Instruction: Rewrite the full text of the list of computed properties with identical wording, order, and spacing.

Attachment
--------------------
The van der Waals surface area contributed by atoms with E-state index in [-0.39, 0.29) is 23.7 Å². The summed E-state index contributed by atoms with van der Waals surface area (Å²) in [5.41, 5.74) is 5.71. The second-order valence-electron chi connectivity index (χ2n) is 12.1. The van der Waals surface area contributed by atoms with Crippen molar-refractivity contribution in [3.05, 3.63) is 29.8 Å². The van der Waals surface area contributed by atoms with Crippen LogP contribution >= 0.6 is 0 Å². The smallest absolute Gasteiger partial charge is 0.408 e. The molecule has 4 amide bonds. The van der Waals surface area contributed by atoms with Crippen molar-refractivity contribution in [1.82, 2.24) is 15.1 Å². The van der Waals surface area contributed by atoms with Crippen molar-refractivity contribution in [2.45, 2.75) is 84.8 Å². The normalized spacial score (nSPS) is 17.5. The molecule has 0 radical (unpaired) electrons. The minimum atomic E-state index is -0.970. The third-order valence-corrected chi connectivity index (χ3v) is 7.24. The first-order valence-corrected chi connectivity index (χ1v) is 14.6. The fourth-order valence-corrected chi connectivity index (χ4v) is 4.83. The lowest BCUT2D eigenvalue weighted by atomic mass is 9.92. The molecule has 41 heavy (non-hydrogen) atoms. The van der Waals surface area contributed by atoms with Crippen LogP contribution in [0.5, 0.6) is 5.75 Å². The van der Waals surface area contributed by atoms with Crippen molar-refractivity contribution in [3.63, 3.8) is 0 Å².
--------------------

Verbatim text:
The van der Waals surface area contributed by atoms with E-state index in [-0.39, 0.29) is 23.7 Å². The summed E-state index contributed by atoms with van der Waals surface area (Å²) in [5.41, 5.74) is 5.71. The second-order valence-electron chi connectivity index (χ2n) is 12.1. The van der Waals surface area contributed by atoms with Crippen molar-refractivity contribution in [3.05, 3.63) is 29.8 Å². The van der Waals surface area contributed by atoms with Crippen LogP contribution >= 0.6 is 0 Å². The smallest absolute Gasteiger partial charge is 0.408 e. The molecule has 4 amide bonds. The van der Waals surface area contributed by atoms with Crippen molar-refractivity contribution in [1.82, 2.24) is 15.1 Å². The van der Waals surface area contributed by atoms with Crippen molar-refractivity contribution in [2.45, 2.75) is 84.8 Å². The normalized spacial score (nSPS) is 17.5. The molecule has 0 radical (unpaired) electrons. The minimum atomic E-state index is -0.970. The third-order valence-corrected chi connectivity index (χ3v) is 7.24. The first-order valence-corrected chi connectivity index (χ1v) is 14.6. The fourth-order valence-corrected chi connectivity index (χ4v) is 4.83. The lowest BCUT2D eigenvalue weighted by atomic mass is 9.92. The molecule has 41 heavy (non-hydrogen) atoms. The van der Waals surface area contributed by atoms with Crippen LogP contribution in [0.5, 0.6) is 5.75 Å². The van der Waals surface area contributed by atoms with Crippen molar-refractivity contribution in [3.63, 3.8) is 0 Å².